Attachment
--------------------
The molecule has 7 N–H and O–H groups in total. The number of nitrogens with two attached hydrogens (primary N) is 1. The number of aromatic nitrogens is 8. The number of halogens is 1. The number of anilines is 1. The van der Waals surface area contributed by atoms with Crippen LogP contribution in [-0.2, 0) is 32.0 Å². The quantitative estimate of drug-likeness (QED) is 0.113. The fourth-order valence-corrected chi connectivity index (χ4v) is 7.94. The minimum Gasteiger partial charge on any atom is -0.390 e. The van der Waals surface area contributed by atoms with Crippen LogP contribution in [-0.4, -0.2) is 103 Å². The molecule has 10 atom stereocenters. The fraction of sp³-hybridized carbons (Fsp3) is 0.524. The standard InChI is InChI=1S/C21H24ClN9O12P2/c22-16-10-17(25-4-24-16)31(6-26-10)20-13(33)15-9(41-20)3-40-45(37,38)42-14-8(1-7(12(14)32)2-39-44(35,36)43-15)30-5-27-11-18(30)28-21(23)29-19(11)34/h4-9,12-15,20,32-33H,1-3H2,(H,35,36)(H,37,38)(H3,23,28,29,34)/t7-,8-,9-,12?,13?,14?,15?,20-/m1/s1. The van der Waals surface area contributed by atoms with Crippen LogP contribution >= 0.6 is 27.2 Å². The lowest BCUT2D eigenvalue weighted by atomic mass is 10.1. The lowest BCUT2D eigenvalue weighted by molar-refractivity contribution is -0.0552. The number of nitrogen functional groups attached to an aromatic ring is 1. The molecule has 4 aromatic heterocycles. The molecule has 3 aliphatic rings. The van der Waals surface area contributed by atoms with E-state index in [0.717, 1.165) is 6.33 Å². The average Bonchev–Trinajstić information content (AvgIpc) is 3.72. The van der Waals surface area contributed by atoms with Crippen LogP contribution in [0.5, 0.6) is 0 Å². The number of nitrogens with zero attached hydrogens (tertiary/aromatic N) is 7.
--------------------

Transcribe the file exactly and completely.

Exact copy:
The molecule has 7 N–H and O–H groups in total. The number of nitrogens with two attached hydrogens (primary N) is 1. The number of aromatic nitrogens is 8. The number of halogens is 1. The number of anilines is 1. The van der Waals surface area contributed by atoms with Crippen LogP contribution in [-0.2, 0) is 32.0 Å². The quantitative estimate of drug-likeness (QED) is 0.113. The fourth-order valence-corrected chi connectivity index (χ4v) is 7.94. The minimum Gasteiger partial charge on any atom is -0.390 e. The van der Waals surface area contributed by atoms with Crippen LogP contribution in [-0.4, -0.2) is 103 Å². The molecule has 10 atom stereocenters. The fraction of sp³-hybridized carbons (Fsp3) is 0.524. The standard InChI is InChI=1S/C21H24ClN9O12P2/c22-16-10-17(25-4-24-16)31(6-26-10)20-13(33)15-9(41-20)3-40-45(37,38)42-14-8(1-7(12(14)32)2-39-44(35,36)43-15)30-5-27-11-18(30)28-21(23)29-19(11)34/h4-9,12-15,20,32-33H,1-3H2,(H,35,36)(H,37,38)(H3,23,28,29,34)/t7-,8-,9-,12?,13?,14?,15?,20-/m1/s1. The van der Waals surface area contributed by atoms with Crippen LogP contribution >= 0.6 is 27.2 Å². The lowest BCUT2D eigenvalue weighted by atomic mass is 10.1. The lowest BCUT2D eigenvalue weighted by molar-refractivity contribution is -0.0552. The number of nitrogen functional groups attached to an aromatic ring is 1. The molecule has 4 aromatic heterocycles. The molecule has 3 aliphatic rings. The van der Waals surface area contributed by atoms with E-state index in [0.717, 1.165) is 6.33 Å². The average Bonchev–Trinajstić information content (AvgIpc) is 3.72. The van der Waals surface area contributed by atoms with Crippen LogP contribution in [0.5, 0.6) is 0 Å². The number of nitrogens with zero attached hydrogens (tertiary/aromatic N) is 7.